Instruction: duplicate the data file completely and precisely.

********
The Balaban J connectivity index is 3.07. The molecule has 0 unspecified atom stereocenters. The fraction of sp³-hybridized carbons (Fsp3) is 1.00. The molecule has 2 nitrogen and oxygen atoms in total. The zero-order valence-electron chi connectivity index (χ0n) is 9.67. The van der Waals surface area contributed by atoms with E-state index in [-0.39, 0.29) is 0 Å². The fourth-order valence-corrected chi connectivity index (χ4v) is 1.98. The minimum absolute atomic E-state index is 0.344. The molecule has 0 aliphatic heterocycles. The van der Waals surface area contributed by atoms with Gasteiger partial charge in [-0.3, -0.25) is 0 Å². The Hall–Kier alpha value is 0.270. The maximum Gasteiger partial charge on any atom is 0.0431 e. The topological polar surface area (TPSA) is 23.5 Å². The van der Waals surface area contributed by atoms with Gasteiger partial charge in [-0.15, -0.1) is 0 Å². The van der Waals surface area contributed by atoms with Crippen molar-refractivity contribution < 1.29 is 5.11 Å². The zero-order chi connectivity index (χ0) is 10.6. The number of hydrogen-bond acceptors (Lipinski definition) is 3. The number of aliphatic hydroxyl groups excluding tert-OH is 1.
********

The Balaban J connectivity index is 3.07. The molecule has 0 unspecified atom stereocenters. The fraction of sp³-hybridized carbons (Fsp3) is 1.00. The molecule has 2 nitrogen and oxygen atoms in total. The zero-order valence-electron chi connectivity index (χ0n) is 9.67. The van der Waals surface area contributed by atoms with E-state index in [-0.39, 0.29) is 0 Å². The fourth-order valence-corrected chi connectivity index (χ4v) is 1.98. The minimum absolute atomic E-state index is 0.344. The molecule has 0 aliphatic heterocycles. The van der Waals surface area contributed by atoms with Gasteiger partial charge in [-0.3, -0.25) is 0 Å². The Hall–Kier alpha value is 0.270. The maximum Gasteiger partial charge on any atom is 0.0431 e. The topological polar surface area (TPSA) is 23.5 Å². The van der Waals surface area contributed by atoms with Gasteiger partial charge in [-0.15, -0.1) is 0 Å². The van der Waals surface area contributed by atoms with Crippen molar-refractivity contribution < 1.29 is 5.11 Å². The zero-order chi connectivity index (χ0) is 10.6. The number of hydrogen-bond acceptors (Lipinski definition) is 3. The number of aliphatic hydroxyl groups excluding tert-OH is 1.